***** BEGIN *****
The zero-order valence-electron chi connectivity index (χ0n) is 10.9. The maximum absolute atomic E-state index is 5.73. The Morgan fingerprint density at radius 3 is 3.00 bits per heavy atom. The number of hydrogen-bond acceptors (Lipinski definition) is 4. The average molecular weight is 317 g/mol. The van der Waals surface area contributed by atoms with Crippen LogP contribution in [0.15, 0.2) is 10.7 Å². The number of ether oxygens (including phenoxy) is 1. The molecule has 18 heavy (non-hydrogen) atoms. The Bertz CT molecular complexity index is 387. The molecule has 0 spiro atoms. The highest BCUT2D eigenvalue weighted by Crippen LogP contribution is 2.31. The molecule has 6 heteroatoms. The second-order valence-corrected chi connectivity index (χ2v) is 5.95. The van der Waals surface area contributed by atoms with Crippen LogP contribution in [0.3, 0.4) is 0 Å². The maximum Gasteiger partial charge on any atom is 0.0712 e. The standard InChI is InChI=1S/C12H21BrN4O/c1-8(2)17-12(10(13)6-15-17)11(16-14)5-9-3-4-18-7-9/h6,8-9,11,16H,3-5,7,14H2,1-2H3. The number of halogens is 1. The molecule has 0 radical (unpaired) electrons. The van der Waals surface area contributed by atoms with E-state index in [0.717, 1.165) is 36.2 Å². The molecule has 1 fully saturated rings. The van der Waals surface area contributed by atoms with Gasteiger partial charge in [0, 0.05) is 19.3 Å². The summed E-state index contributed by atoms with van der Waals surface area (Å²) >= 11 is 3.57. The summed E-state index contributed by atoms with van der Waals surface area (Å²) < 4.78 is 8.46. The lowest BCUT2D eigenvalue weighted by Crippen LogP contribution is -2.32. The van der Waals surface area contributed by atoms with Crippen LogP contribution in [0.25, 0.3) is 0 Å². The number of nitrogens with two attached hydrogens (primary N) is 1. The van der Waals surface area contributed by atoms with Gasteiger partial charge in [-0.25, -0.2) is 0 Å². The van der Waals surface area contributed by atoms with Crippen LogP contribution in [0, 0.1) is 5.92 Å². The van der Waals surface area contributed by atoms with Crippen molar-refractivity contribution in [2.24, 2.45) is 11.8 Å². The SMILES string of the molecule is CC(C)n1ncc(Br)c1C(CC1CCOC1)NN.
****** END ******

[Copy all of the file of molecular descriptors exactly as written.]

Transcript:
The zero-order valence-electron chi connectivity index (χ0n) is 10.9. The maximum absolute atomic E-state index is 5.73. The Morgan fingerprint density at radius 3 is 3.00 bits per heavy atom. The number of hydrogen-bond acceptors (Lipinski definition) is 4. The average molecular weight is 317 g/mol. The van der Waals surface area contributed by atoms with Crippen LogP contribution in [0.15, 0.2) is 10.7 Å². The number of ether oxygens (including phenoxy) is 1. The molecule has 18 heavy (non-hydrogen) atoms. The Bertz CT molecular complexity index is 387. The molecule has 0 spiro atoms. The highest BCUT2D eigenvalue weighted by Crippen LogP contribution is 2.31. The molecule has 6 heteroatoms. The second-order valence-corrected chi connectivity index (χ2v) is 5.95. The van der Waals surface area contributed by atoms with Crippen LogP contribution in [0.3, 0.4) is 0 Å². The maximum Gasteiger partial charge on any atom is 0.0712 e. The standard InChI is InChI=1S/C12H21BrN4O/c1-8(2)17-12(10(13)6-15-17)11(16-14)5-9-3-4-18-7-9/h6,8-9,11,16H,3-5,7,14H2,1-2H3. The number of halogens is 1. The molecule has 0 radical (unpaired) electrons. The van der Waals surface area contributed by atoms with E-state index in [0.717, 1.165) is 36.2 Å². The molecule has 1 fully saturated rings. The van der Waals surface area contributed by atoms with Gasteiger partial charge in [0, 0.05) is 19.3 Å². The summed E-state index contributed by atoms with van der Waals surface area (Å²) >= 11 is 3.57. The summed E-state index contributed by atoms with van der Waals surface area (Å²) < 4.78 is 8.46. The lowest BCUT2D eigenvalue weighted by Crippen LogP contribution is -2.32. The van der Waals surface area contributed by atoms with Crippen LogP contribution in [0.25, 0.3) is 0 Å². The number of nitrogens with two attached hydrogens (primary N) is 1. The van der Waals surface area contributed by atoms with Gasteiger partial charge in [-0.25, -0.2) is 0 Å². The van der Waals surface area contributed by atoms with Crippen LogP contribution in [0, 0.1) is 5.92 Å². The van der Waals surface area contributed by atoms with Crippen molar-refractivity contribution in [2.24, 2.45) is 11.8 Å². The SMILES string of the molecule is CC(C)n1ncc(Br)c1C(CC1CCOC1)NN.